Governor Ernie Fletcher’s Communications Office
General Fund Receipts for First Quarter Rise 3.6 Percent

Press Release Date:  Thursday, November 02, 2006  
Contact Information:  Jodi Whitaker

Bradford L. Cowgill

Bob Cox

Expected Revenues for FY07 Up $278.9 Million

FRANKFORT, Ky.  – The Office of State Budget Director released the Quarterly Economic and Revenue Report for the first quarter of Fiscal Year 2007 (FY07) today.  For the first quarter, General Fund revenues were $2,035.7 million, an increase of 3.6 percent from the first quarter of previous fiscal year. 

The report, which is required by law, also contained an interim revenue forecast for the remainder of FY07.  The latest estimate projects that General Fund receipts will exceed the official estimate by $278.9 million.

State Budget Director Brad Cowgill stated that underlying economic factors were responsible for the increase in the outlook for revenues.  “Kentucky’s economy has responded well to Governor Fletcher’s tax modernization, and we believe we are on the right track for continued good growth in jobs and personal income.”  Cowgill noted that although Kentucky largely did not participate in the housing boom that led to inflated prices in the housing market, it also likely will not suffer accordingly as the real estate market recedes. 

General Fund revenue growth for the first quarter was led by a surge in combined corporation income tax and license taxes, which rose by 34.4 percent compared to one year earlier.  This was offset by a decrease of 3.8 percent in individual income tax receipts, which fell as a result of tax cuts enacted in 2005.  Sales taxes were up by 2.7 percent, and coal severance taxes expanded by 4.7 percent.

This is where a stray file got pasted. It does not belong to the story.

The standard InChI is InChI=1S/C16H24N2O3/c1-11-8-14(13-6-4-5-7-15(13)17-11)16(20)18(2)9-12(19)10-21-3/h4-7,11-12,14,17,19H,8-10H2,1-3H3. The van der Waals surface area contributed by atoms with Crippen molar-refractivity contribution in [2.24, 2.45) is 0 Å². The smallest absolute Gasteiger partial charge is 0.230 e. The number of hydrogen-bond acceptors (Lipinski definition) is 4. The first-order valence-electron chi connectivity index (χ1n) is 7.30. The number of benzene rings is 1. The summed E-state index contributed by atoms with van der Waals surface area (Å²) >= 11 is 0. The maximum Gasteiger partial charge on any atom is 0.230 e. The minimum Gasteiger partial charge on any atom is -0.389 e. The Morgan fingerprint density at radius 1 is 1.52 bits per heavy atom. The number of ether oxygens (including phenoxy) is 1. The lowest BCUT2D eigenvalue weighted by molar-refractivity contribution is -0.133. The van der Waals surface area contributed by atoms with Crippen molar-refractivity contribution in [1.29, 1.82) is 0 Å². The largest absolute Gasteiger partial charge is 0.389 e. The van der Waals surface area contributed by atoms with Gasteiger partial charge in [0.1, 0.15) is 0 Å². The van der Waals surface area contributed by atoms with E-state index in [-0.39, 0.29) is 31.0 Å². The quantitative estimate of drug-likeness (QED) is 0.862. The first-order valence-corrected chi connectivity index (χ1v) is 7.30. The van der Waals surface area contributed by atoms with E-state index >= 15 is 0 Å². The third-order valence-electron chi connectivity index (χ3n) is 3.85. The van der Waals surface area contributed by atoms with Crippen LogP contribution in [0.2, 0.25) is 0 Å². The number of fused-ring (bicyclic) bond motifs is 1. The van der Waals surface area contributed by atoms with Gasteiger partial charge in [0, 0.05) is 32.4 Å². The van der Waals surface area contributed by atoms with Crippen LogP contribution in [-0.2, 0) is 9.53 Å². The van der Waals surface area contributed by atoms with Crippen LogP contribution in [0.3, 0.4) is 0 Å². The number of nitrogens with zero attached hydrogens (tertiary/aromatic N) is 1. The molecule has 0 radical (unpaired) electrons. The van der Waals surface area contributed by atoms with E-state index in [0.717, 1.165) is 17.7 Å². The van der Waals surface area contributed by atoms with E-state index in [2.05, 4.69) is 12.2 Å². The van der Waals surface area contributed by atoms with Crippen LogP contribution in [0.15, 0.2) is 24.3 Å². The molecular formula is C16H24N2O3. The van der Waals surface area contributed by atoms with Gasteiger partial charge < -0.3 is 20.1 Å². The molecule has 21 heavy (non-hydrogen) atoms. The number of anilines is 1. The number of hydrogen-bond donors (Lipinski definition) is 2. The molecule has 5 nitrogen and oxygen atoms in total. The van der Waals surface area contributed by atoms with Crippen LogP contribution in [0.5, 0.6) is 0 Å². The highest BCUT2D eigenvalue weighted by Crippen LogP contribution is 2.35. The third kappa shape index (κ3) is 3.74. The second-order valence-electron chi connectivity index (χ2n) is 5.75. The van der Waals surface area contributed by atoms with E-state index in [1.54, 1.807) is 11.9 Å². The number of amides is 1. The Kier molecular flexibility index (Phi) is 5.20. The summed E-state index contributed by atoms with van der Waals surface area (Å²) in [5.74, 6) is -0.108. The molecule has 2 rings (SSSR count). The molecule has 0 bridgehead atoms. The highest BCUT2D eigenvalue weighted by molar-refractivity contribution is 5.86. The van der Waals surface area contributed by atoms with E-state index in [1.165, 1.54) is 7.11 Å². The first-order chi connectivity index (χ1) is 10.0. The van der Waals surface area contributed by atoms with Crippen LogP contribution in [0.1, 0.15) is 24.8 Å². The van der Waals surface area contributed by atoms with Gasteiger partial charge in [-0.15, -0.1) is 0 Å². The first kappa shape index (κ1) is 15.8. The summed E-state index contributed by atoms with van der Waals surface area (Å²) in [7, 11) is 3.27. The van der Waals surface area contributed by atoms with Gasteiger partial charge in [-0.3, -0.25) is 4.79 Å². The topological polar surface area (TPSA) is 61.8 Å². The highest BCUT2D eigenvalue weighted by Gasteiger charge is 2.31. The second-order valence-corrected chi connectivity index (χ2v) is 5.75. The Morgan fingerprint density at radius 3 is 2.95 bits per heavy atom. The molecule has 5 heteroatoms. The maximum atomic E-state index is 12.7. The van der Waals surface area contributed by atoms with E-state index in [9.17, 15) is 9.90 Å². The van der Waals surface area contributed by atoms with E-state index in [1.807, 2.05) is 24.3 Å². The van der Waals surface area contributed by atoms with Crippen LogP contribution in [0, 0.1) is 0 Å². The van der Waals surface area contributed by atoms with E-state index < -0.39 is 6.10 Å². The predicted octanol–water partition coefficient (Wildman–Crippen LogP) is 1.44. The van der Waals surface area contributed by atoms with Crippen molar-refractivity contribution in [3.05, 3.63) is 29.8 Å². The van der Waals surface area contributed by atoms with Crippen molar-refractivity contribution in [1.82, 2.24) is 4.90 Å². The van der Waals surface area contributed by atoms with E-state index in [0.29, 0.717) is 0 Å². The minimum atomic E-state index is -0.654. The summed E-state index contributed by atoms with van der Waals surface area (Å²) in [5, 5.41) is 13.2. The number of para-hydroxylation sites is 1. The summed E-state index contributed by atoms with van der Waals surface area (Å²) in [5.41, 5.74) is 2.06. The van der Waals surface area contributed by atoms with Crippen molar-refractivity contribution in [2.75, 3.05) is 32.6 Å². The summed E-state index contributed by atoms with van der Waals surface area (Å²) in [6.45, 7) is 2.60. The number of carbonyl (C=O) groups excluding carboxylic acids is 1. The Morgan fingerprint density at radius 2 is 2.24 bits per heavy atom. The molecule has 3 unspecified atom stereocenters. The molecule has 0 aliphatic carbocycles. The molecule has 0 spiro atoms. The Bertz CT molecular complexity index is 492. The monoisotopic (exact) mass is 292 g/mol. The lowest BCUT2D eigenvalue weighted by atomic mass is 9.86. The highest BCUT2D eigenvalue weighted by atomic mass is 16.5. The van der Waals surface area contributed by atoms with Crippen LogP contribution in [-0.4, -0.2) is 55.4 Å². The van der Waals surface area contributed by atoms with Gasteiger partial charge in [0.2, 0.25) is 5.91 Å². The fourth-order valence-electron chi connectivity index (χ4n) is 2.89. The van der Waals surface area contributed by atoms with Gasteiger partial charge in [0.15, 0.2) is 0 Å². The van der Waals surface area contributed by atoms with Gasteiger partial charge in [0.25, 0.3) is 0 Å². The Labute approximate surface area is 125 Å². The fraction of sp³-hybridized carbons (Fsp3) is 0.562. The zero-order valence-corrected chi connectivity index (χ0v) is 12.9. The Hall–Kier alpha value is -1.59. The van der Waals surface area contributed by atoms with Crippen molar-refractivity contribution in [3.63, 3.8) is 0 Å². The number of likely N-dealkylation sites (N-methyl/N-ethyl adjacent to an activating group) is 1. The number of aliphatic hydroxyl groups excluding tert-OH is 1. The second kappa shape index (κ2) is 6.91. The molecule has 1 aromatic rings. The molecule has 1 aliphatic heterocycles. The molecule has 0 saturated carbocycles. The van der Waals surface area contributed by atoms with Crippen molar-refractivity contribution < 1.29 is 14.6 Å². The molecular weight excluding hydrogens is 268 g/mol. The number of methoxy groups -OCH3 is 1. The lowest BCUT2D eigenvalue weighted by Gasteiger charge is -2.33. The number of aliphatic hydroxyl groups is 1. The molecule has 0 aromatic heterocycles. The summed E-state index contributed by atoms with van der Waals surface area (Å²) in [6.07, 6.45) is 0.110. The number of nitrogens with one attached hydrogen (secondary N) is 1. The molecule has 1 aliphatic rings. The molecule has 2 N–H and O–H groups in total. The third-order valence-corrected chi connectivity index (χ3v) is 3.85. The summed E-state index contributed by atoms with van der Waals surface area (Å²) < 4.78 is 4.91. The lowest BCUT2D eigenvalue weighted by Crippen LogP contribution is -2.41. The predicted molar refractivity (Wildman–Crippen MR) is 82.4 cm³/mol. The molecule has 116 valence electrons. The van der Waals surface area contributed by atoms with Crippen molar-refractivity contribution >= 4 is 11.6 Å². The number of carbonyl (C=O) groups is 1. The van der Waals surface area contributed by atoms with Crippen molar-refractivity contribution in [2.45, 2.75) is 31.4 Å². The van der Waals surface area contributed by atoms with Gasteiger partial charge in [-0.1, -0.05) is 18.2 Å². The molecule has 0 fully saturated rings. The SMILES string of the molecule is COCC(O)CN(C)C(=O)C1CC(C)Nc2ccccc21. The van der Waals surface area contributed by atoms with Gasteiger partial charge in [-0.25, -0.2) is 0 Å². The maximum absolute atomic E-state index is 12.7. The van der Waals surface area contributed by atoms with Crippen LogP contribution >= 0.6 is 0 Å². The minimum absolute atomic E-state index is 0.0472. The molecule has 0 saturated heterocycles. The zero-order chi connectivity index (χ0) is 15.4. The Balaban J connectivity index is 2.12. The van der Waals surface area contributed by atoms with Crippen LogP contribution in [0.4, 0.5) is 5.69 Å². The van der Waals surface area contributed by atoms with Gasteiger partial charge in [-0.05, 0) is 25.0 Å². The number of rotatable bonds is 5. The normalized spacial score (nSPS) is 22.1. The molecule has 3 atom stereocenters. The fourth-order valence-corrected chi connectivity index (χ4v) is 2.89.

Economic growth in Kentucky was marked by a 5.5 percent rise in personal income.  This was boosted by higher gains in wage and salary income, which was up 6.3 percent.  “Wage and salary income is a good gauge of our economic strength, since this is income earned by working Kentuckians,” Cowgill stated.

Employment in nonagricultural industries was higher by 18,200 jobs compared to a year earlier, a rise of 1.0 percent.  Employment in goods-producing sectors (construction, mining, and manufacturing) was positive, with 4,200 new jobs added to the payroll.  Among the services sector, employment growth was most pronounced in educational services, which rose by 4,900 jobs.   

The projected increase in the General Fund for FY07, compared to the estimated “official” growth from 0.0 percent, appears likely to reach a revised 3.4 percent.  “Official” estimates are based on the December 2005 consensus revenue estimate, adjusted for impacts of legislation passed by the 2006 Regular Session and Special Session of the General Assembly.

Cowgill stated that much of the reason for the improved revenue estimate is the excess revenue realized in FY06 and the strong growth in the first quarter of FY07.  “We ended Fiscal Year 2006 with receipts above the official estimate by almost $139 million, and the year-to-date growth in several accounts is above that needed to meet the FY07 official estimate.”  A forecast of 3.4 percent growth, Cowgill explained, is reasonable given the current economic climate as well as phased-in impacts of tax modernization and business tax legislation enacted by the Special Session.

For the first quarter of FY07, Road Fund revenues dipped by 0.4 percent, dragged down by a 7.6-percent drop in the motor vehicle usage tax.  For the entire fiscal year, it is now projected that the Road Fund will rise by 4.8 percent, but will finish the year $17.0 million below the official estimate.